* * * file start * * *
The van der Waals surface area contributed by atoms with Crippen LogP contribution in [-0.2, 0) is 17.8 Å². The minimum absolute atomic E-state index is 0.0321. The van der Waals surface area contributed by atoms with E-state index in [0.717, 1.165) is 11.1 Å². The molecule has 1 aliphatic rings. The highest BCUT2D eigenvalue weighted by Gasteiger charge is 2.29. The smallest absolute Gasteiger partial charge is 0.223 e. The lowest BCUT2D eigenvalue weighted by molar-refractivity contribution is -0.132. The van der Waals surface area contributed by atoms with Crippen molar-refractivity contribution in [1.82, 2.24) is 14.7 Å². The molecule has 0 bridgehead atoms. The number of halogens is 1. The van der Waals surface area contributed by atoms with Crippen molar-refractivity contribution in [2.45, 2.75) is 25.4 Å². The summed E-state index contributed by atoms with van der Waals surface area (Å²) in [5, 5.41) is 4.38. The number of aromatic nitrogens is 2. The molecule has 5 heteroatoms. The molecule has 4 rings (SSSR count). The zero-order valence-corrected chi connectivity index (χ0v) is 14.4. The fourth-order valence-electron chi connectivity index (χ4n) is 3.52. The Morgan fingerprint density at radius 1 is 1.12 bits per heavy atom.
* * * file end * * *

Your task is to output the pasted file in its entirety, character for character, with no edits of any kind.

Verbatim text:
The van der Waals surface area contributed by atoms with Crippen LogP contribution in [-0.2, 0) is 17.8 Å². The minimum absolute atomic E-state index is 0.0321. The van der Waals surface area contributed by atoms with E-state index in [0.717, 1.165) is 11.1 Å². The molecule has 1 aliphatic rings. The highest BCUT2D eigenvalue weighted by Gasteiger charge is 2.29. The smallest absolute Gasteiger partial charge is 0.223 e. The lowest BCUT2D eigenvalue weighted by molar-refractivity contribution is -0.132. The van der Waals surface area contributed by atoms with Crippen molar-refractivity contribution in [1.82, 2.24) is 14.7 Å². The molecule has 0 bridgehead atoms. The number of halogens is 1. The van der Waals surface area contributed by atoms with Crippen molar-refractivity contribution in [2.45, 2.75) is 25.4 Å². The summed E-state index contributed by atoms with van der Waals surface area (Å²) in [5, 5.41) is 4.38. The number of aromatic nitrogens is 2. The molecule has 5 heteroatoms. The molecule has 4 rings (SSSR count). The zero-order valence-corrected chi connectivity index (χ0v) is 14.4. The fourth-order valence-electron chi connectivity index (χ4n) is 3.52. The Morgan fingerprint density at radius 1 is 1.12 bits per heavy atom.